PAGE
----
Some initiatives are already trying to deal with this issue
There are different steps that can be taken along the way to encourage women to go into, and stay in, ICT.
Creating visibility from a young age
We need to get young girls excited about the world of computers and technology, so that they may be open to its opportunities later on and to avoid stereotyping. Linda Liukas, for example, has recently written Hello Ruby, a children’s book that teaches the basics of computer programming through the adventures of a little girl. The book was recently crowdfunded very successfully via Kickstarter. E-Skills created an after-school Computer Club for Girls initiative in 2005, giving girls aged 10-14 a chance to use technology to solve challenges. Generating Genius, funded by Google, will involve young girls aged 13-14 from the UK and Jamaica. The girls will be paired up and spend four days working together on a coding project connected via Google+.
Giving classes a makeover
The way we’re teaching and presenting computer science and other STEM subjects may be turning girls off. For example, Berkeley has recently announced that for the first time ever there are more women than men enrolled in its introductory computer science course. Professor Dan Garcia attributes this to tweaks to the curriculum which now includes more “team-based project learning”. Harvey Mudd College, also in the US, has been able to more than triple the percentage of female computer science majors to its annual average which has shifted between 37 and 50 per cent in recent years. Professors at Harvey Mudd changed the introductory course to focus on computational approaches to problem solving, and starts by teaching the students to programme in Python which is a bit more flexible than the more traditional Java. These types of changes can be implemented not just at university level but also through primary and secondary school.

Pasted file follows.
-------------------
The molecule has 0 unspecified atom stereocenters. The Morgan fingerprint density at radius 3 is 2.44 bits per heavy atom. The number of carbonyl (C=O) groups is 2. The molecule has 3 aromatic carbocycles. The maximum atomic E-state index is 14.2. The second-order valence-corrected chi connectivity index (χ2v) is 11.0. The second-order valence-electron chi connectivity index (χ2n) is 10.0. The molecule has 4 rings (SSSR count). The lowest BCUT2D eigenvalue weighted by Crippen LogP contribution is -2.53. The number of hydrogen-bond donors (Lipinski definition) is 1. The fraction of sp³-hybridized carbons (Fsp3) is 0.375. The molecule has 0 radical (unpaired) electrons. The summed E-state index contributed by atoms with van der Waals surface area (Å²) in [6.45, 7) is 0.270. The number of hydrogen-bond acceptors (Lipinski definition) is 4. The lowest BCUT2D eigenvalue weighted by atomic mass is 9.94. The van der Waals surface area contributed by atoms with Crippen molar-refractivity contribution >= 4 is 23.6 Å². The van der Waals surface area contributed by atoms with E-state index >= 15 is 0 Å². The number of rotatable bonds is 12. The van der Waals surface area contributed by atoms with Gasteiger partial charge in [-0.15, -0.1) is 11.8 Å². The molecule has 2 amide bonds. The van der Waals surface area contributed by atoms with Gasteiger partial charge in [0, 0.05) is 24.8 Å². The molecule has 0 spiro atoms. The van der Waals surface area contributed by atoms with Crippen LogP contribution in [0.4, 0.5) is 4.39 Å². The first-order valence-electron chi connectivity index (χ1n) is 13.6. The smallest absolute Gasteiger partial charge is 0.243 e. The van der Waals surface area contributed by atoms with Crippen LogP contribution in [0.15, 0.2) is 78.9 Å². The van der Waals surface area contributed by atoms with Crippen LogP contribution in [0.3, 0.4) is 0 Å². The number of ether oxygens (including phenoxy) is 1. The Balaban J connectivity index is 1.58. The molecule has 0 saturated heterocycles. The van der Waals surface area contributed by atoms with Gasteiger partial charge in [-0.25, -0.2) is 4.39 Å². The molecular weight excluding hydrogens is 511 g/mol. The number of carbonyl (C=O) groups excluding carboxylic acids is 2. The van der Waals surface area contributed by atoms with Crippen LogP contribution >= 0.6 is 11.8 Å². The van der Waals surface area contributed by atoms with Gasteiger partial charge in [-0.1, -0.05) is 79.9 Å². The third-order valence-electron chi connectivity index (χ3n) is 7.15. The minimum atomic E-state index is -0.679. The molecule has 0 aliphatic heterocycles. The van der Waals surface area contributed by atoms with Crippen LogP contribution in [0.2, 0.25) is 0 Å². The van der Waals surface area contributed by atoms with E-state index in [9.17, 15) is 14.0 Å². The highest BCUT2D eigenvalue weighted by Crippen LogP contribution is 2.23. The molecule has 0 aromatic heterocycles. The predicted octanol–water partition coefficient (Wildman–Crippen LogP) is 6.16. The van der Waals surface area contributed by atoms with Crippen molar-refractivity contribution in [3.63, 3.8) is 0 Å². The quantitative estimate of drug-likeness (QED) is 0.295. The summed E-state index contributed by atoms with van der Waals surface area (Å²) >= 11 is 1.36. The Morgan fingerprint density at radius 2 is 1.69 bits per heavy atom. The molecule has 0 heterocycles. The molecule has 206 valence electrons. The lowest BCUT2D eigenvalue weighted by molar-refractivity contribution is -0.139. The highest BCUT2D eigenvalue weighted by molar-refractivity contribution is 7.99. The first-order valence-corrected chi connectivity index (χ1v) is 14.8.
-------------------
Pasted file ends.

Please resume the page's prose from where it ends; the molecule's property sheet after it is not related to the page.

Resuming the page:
Creating a sense of belonging
In a sector that is currently still very much male dominated, initiatives targeted at girls and women are a great way of helping boost confidence and forming a community. This can in turn play an important role in getting women to stay in the sector. In London, there are more and more organisations for women working in or interested in getting into tech. A few that come to mind are Girls in Tech, Geek Girl Meetup, Ladies who Code, Ladies in Digital and The Geekettes. These organisations often arrange meet-ups and networking events, but also put together conferences and speaker events.
Taking the untraditional route
Finally, we need to keep options open for those who come into computer science in a roundabout way. For recent female graduates for example Code First: Girls, run by Entrepreneur First, offers free part-time coding classes across the UK. Other organisations such as General Assembly, Steer or Maker’s Academy (who even offer a £500 discount for women) organise co-ed classes in coding, data visualisation and much more.